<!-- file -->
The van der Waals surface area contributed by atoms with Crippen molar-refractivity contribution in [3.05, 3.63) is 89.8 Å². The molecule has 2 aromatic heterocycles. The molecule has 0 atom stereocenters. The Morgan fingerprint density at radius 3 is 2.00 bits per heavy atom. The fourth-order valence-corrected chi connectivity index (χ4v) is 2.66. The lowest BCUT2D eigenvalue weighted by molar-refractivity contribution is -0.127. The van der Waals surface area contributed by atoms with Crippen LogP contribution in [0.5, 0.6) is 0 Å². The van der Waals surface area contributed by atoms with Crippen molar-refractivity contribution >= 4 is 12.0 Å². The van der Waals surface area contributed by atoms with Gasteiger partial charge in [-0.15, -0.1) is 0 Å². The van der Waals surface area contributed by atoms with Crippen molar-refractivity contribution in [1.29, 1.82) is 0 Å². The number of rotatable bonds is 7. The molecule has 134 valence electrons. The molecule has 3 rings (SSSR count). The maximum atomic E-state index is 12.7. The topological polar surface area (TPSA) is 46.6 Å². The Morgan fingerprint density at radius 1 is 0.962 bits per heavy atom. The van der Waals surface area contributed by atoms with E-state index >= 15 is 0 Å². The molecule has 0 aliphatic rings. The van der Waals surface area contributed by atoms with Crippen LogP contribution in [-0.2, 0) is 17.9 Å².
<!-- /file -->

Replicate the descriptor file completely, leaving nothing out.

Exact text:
The van der Waals surface area contributed by atoms with Crippen molar-refractivity contribution in [3.05, 3.63) is 89.8 Å². The molecule has 2 aromatic heterocycles. The molecule has 0 atom stereocenters. The Morgan fingerprint density at radius 3 is 2.00 bits per heavy atom. The fourth-order valence-corrected chi connectivity index (χ4v) is 2.66. The lowest BCUT2D eigenvalue weighted by molar-refractivity contribution is -0.127. The van der Waals surface area contributed by atoms with Crippen LogP contribution in [0.5, 0.6) is 0 Å². The van der Waals surface area contributed by atoms with Crippen molar-refractivity contribution >= 4 is 12.0 Å². The van der Waals surface area contributed by atoms with Gasteiger partial charge in [-0.15, -0.1) is 0 Å². The van der Waals surface area contributed by atoms with Crippen molar-refractivity contribution in [1.29, 1.82) is 0 Å². The number of rotatable bonds is 7. The molecule has 134 valence electrons. The molecule has 3 rings (SSSR count). The maximum atomic E-state index is 12.7. The topological polar surface area (TPSA) is 46.6 Å². The Morgan fingerprint density at radius 1 is 0.962 bits per heavy atom. The van der Waals surface area contributed by atoms with E-state index >= 15 is 0 Å². The molecule has 0 aliphatic rings. The van der Waals surface area contributed by atoms with Crippen LogP contribution in [-0.2, 0) is 17.9 Å².